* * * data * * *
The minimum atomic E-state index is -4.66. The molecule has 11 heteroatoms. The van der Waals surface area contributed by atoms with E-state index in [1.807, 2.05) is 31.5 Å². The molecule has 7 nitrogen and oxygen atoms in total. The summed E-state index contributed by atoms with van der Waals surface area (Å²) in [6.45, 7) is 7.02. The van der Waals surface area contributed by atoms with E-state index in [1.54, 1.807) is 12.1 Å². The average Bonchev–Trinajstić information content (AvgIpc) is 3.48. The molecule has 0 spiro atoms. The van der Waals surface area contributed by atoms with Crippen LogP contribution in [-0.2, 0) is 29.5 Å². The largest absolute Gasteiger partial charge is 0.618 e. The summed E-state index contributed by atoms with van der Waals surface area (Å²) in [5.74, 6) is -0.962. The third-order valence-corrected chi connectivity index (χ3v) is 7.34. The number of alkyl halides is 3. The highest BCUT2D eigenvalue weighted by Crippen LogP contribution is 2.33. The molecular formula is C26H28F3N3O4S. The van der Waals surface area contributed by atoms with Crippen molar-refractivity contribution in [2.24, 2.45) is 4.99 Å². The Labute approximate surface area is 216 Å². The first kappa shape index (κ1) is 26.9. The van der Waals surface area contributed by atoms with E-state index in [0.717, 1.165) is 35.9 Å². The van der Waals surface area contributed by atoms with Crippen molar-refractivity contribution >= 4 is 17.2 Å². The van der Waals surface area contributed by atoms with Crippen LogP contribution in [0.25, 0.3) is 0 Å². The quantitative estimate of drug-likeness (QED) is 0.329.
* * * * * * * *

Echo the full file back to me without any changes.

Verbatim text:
The minimum atomic E-state index is -4.66. The molecule has 11 heteroatoms. The van der Waals surface area contributed by atoms with E-state index in [1.807, 2.05) is 31.5 Å². The molecule has 7 nitrogen and oxygen atoms in total. The summed E-state index contributed by atoms with van der Waals surface area (Å²) in [6.45, 7) is 7.02. The van der Waals surface area contributed by atoms with E-state index in [1.54, 1.807) is 12.1 Å². The average Bonchev–Trinajstić information content (AvgIpc) is 3.48. The molecule has 0 spiro atoms. The van der Waals surface area contributed by atoms with Crippen LogP contribution in [-0.2, 0) is 29.5 Å². The largest absolute Gasteiger partial charge is 0.618 e. The summed E-state index contributed by atoms with van der Waals surface area (Å²) in [5.74, 6) is -0.962. The third-order valence-corrected chi connectivity index (χ3v) is 7.34. The number of alkyl halides is 3. The highest BCUT2D eigenvalue weighted by Crippen LogP contribution is 2.33. The molecular formula is C26H28F3N3O4S. The van der Waals surface area contributed by atoms with Crippen molar-refractivity contribution in [2.24, 2.45) is 4.99 Å². The Labute approximate surface area is 216 Å². The first kappa shape index (κ1) is 26.9. The van der Waals surface area contributed by atoms with E-state index in [0.717, 1.165) is 35.9 Å². The van der Waals surface area contributed by atoms with Crippen molar-refractivity contribution >= 4 is 17.2 Å². The van der Waals surface area contributed by atoms with Crippen LogP contribution in [0.25, 0.3) is 0 Å². The quantitative estimate of drug-likeness (QED) is 0.329.